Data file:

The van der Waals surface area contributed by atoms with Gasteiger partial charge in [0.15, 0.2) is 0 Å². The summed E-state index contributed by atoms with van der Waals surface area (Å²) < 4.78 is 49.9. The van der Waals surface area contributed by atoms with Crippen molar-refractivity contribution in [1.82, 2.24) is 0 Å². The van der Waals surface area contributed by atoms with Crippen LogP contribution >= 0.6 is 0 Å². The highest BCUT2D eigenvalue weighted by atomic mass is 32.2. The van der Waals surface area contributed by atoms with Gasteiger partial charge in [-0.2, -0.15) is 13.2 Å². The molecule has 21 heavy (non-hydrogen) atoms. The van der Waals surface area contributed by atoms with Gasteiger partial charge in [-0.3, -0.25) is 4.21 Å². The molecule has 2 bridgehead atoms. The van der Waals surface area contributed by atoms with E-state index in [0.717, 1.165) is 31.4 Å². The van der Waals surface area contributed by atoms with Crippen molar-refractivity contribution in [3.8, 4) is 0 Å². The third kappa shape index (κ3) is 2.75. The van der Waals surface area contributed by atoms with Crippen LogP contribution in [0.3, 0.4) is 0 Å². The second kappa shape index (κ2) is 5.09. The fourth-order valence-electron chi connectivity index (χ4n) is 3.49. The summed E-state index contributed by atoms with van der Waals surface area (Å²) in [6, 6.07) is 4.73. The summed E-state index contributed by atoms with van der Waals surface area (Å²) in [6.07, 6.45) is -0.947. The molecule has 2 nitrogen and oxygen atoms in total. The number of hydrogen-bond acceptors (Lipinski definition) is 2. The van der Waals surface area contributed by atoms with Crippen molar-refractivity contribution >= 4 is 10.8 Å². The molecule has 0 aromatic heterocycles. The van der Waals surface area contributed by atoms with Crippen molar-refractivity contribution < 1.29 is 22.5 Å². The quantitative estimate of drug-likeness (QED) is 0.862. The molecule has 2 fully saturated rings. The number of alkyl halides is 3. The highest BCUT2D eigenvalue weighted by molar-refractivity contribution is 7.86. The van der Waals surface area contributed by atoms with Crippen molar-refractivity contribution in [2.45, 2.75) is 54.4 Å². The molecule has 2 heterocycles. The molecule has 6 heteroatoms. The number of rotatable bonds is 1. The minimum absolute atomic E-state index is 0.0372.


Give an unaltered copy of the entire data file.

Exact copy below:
The van der Waals surface area contributed by atoms with Gasteiger partial charge in [0.15, 0.2) is 0 Å². The summed E-state index contributed by atoms with van der Waals surface area (Å²) < 4.78 is 49.9. The van der Waals surface area contributed by atoms with Crippen molar-refractivity contribution in [1.82, 2.24) is 0 Å². The van der Waals surface area contributed by atoms with Crippen LogP contribution >= 0.6 is 0 Å². The highest BCUT2D eigenvalue weighted by atomic mass is 32.2. The van der Waals surface area contributed by atoms with Gasteiger partial charge in [-0.2, -0.15) is 13.2 Å². The molecule has 21 heavy (non-hydrogen) atoms. The van der Waals surface area contributed by atoms with Gasteiger partial charge in [-0.3, -0.25) is 4.21 Å². The molecule has 2 bridgehead atoms. The van der Waals surface area contributed by atoms with E-state index in [0.717, 1.165) is 31.4 Å². The van der Waals surface area contributed by atoms with Crippen molar-refractivity contribution in [3.8, 4) is 0 Å². The third kappa shape index (κ3) is 2.75. The van der Waals surface area contributed by atoms with Crippen LogP contribution in [0.3, 0.4) is 0 Å². The second kappa shape index (κ2) is 5.09. The fourth-order valence-electron chi connectivity index (χ4n) is 3.49. The summed E-state index contributed by atoms with van der Waals surface area (Å²) in [6, 6.07) is 4.73. The summed E-state index contributed by atoms with van der Waals surface area (Å²) in [6.07, 6.45) is -0.947. The molecule has 2 nitrogen and oxygen atoms in total. The number of hydrogen-bond acceptors (Lipinski definition) is 2. The van der Waals surface area contributed by atoms with Crippen molar-refractivity contribution >= 4 is 10.8 Å². The molecule has 0 aromatic heterocycles. The van der Waals surface area contributed by atoms with Crippen molar-refractivity contribution < 1.29 is 22.5 Å². The quantitative estimate of drug-likeness (QED) is 0.862. The molecule has 2 fully saturated rings. The number of alkyl halides is 3. The highest BCUT2D eigenvalue weighted by molar-refractivity contribution is 7.86. The van der Waals surface area contributed by atoms with Crippen molar-refractivity contribution in [2.45, 2.75) is 54.4 Å². The molecule has 2 heterocycles. The molecule has 6 heteroatoms. The number of rotatable bonds is 1. The minimum absolute atomic E-state index is 0.0372.